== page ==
EU retreat on cod ban may drive species to extinction

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The Independent Online

Cod, once a staple of the British diet, could be fished close to extinction, environmentalists warned yesterday. They said a deal keeping North Sea fishing grounds open to trawlers was "scandalous".

Under pressure from the Government, the European Commission backed away from plans to close up to a fifth of the North Sea to fishing fleets, to prevent collapse of cod stocks.

Instead, after a night of haggling, fisheries ministers emerged at 5.30am with a series of piecemeal moves, which include a one-day reduction in the days at sea permitted for some fishermen and tougher enforcement of the existing rules.

Environmental groups were furious with Britain for blocking the proposed North Sea closures, little more than two weeks after a report from the Royal Commission on Environmental Pollution proposed more drastic action. It said that, over time, 30 per cent of UK waters should be closed to fishing.

The report highlighted the fate of cod stocks off Newfoundland's Grand Banks, where centuries of fishing ended in the 1990s when Atlantic cod was fished to commercial extinction. Although the disastrous state of cod stocks persuaded ministers to close areas of the Baltic to local trawlers, the Fisheries minister, Ben Bradshaw, led opposition to the plans to bar fishing vessels from stretches of the North Sea.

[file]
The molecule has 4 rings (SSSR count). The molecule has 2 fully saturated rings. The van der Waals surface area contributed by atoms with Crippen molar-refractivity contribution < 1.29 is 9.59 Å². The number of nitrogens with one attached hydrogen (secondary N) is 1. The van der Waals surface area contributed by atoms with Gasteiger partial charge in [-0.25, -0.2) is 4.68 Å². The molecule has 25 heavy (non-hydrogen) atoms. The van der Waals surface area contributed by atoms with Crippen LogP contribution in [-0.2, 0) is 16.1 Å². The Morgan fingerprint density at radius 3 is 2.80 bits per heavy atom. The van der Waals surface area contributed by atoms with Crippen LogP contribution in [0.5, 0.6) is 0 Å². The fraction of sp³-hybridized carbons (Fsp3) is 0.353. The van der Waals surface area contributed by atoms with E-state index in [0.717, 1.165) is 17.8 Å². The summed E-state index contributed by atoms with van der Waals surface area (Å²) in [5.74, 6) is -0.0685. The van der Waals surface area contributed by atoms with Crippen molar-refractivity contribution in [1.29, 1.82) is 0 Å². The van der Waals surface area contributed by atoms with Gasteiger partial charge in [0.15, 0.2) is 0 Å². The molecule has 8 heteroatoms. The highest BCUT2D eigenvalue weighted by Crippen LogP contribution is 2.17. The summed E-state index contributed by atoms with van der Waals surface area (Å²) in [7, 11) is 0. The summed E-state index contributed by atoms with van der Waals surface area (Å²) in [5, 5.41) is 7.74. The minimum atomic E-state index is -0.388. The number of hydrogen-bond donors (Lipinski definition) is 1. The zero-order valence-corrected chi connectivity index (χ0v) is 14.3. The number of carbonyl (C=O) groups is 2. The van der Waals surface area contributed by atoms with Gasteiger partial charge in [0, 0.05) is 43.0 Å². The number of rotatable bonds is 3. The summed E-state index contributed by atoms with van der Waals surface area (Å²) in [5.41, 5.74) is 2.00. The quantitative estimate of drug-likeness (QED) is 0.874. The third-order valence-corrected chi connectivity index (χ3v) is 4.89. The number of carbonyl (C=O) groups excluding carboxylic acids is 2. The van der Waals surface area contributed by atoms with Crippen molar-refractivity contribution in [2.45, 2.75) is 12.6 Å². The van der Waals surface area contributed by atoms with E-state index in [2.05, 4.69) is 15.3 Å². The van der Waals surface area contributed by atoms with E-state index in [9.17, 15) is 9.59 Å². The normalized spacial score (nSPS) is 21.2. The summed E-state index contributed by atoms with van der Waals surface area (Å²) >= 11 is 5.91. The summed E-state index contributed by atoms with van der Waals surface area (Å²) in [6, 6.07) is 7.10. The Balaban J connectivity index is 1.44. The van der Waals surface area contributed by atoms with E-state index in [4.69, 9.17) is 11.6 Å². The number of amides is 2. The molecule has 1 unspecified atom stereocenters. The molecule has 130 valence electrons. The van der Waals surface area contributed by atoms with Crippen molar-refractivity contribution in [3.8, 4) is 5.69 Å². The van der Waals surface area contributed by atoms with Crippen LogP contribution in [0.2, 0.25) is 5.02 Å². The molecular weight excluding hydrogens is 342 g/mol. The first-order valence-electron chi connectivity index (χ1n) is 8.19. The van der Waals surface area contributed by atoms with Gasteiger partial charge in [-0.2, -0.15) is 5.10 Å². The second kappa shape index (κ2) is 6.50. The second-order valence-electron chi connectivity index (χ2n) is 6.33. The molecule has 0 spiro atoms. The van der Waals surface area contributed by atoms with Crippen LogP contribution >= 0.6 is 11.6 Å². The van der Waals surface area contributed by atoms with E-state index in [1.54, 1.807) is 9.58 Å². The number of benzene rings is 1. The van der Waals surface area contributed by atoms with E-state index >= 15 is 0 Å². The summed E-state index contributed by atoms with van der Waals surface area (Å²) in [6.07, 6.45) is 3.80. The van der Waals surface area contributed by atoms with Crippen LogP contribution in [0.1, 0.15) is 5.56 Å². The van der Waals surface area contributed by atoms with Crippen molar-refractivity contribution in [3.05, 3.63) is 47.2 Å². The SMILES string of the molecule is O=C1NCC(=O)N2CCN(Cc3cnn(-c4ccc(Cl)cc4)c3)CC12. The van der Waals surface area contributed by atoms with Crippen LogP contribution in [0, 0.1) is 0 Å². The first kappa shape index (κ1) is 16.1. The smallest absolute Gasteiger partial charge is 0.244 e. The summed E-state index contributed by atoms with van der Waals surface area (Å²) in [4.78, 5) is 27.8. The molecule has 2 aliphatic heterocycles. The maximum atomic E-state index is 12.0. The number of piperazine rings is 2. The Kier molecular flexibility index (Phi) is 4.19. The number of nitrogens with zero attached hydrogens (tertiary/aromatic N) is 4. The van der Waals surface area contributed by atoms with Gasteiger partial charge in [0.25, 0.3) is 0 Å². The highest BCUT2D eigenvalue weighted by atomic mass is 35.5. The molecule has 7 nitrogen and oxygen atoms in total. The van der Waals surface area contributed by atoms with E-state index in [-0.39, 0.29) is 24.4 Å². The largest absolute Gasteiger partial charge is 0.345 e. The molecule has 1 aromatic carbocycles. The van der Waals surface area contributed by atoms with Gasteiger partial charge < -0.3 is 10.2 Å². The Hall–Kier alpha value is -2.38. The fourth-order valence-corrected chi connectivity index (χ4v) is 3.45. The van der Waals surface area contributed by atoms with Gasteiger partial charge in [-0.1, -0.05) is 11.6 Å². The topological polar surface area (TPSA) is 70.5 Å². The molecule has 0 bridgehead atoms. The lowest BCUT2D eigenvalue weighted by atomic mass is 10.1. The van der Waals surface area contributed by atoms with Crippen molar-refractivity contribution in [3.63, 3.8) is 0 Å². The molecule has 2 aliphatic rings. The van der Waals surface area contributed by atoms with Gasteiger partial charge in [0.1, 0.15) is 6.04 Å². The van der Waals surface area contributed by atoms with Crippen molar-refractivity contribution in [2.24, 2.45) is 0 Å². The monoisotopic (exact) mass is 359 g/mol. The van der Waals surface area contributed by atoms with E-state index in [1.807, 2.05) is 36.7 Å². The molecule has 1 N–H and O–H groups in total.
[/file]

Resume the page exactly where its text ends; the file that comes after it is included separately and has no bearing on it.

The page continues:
After the talks, Mr Bradshaw said: "The UK has signalled its support for more radical measures, including closed areas, if the state of the stock does not improve. Our aim in these negotiations has been to take the tough decisions necessary to protect those stocks under threat while maximising opportunity for our fishermen to catch stocks that are healthy."

But he welcomed the withdrawal of plans for closed areas and claimed the UK fishing industry "has made the biggest contribution" to efforts to revive cod stocks. Charlotte Mogensen, fisheries officer for the conservation group WWF, said: "For cod, the future looks very bleak because sufficient measures are not being taken.

"Ministers are putting the socio-economic aspects before the recovery of the species. If it continues this way, in the long run there will not be many fisheries to manage. It is not disappointing, it is scandalous.

"There was no sign of any reaction to the warnings. Ben Bradshaw said, 'I cannot accept closed areas in the North Sea but I can accept them in the Baltic because I do not have any fishermen there'."

For the North Sea, days at sea for fishermen were reduced by one per month for all vessels fishing for cod and by two for beam trawlers. But British officials said that this reduction would not apply to vessels using larger mesh sizes.

For deep-sea fish stock, the European Commission had proposed an overall 50 per cent reduction in quotas, but EU ministers agreed to cut them by only 15 per cent.

Mr Bradshaw also highlighted a 188 per cent increase on western Channel sole quotas, a 67 per cent rise for sole in the Western Approaches, a doubling of the quota for monkfish in the North Sea surrounding the north and north-west of Scotland and an increase of a fifth in the south-west, plus a 12 per cent increase in West of Scotland and Irish Sea prawns.

Britain says it has worked harder than its European partners to conserve stocks, particularly on decommissioning boats, though that view is disputed by other countries, including Denmark. But global fish stocks have been depleted by more efficient fishing fleets.

The Green Party said: "They [politicians] will have to bear the blame and shame of their inaction for future generations."

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